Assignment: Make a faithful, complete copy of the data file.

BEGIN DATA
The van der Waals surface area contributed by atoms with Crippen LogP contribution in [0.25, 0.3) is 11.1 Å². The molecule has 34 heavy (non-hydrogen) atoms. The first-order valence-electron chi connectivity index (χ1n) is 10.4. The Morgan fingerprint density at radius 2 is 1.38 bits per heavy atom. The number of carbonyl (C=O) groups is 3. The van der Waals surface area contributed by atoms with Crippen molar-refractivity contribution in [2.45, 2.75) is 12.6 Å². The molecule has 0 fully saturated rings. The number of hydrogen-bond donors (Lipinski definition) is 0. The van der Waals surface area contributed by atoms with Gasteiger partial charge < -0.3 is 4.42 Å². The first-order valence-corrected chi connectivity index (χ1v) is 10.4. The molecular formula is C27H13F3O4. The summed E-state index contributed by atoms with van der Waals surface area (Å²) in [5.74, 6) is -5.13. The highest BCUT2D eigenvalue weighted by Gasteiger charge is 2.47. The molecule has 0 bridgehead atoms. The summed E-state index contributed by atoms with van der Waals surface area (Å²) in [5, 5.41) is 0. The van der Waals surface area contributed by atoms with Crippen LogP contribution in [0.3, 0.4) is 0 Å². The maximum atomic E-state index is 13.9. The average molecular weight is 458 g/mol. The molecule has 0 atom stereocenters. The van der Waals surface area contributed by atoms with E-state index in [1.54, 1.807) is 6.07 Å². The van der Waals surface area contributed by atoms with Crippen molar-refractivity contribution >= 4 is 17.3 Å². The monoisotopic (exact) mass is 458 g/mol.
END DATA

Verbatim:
The van der Waals surface area contributed by atoms with Crippen LogP contribution in [0.25, 0.3) is 11.1 Å². The molecule has 34 heavy (non-hydrogen) atoms. The first-order valence-electron chi connectivity index (χ1n) is 10.4. The Morgan fingerprint density at radius 2 is 1.38 bits per heavy atom. The number of carbonyl (C=O) groups is 3. The van der Waals surface area contributed by atoms with Crippen molar-refractivity contribution in [2.45, 2.75) is 12.6 Å². The molecule has 0 fully saturated rings. The number of hydrogen-bond donors (Lipinski definition) is 0. The van der Waals surface area contributed by atoms with Gasteiger partial charge < -0.3 is 4.42 Å². The first-order valence-corrected chi connectivity index (χ1v) is 10.4. The molecular formula is C27H13F3O4. The summed E-state index contributed by atoms with van der Waals surface area (Å²) in [5.74, 6) is -5.13. The highest BCUT2D eigenvalue weighted by Gasteiger charge is 2.47. The molecule has 0 bridgehead atoms. The summed E-state index contributed by atoms with van der Waals surface area (Å²) in [5, 5.41) is 0. The van der Waals surface area contributed by atoms with Crippen LogP contribution in [0.3, 0.4) is 0 Å². The maximum atomic E-state index is 13.9. The average molecular weight is 458 g/mol. The molecule has 0 atom stereocenters. The van der Waals surface area contributed by atoms with E-state index in [1.54, 1.807) is 6.07 Å². The van der Waals surface area contributed by atoms with Crippen molar-refractivity contribution >= 4 is 17.3 Å². The monoisotopic (exact) mass is 458 g/mol.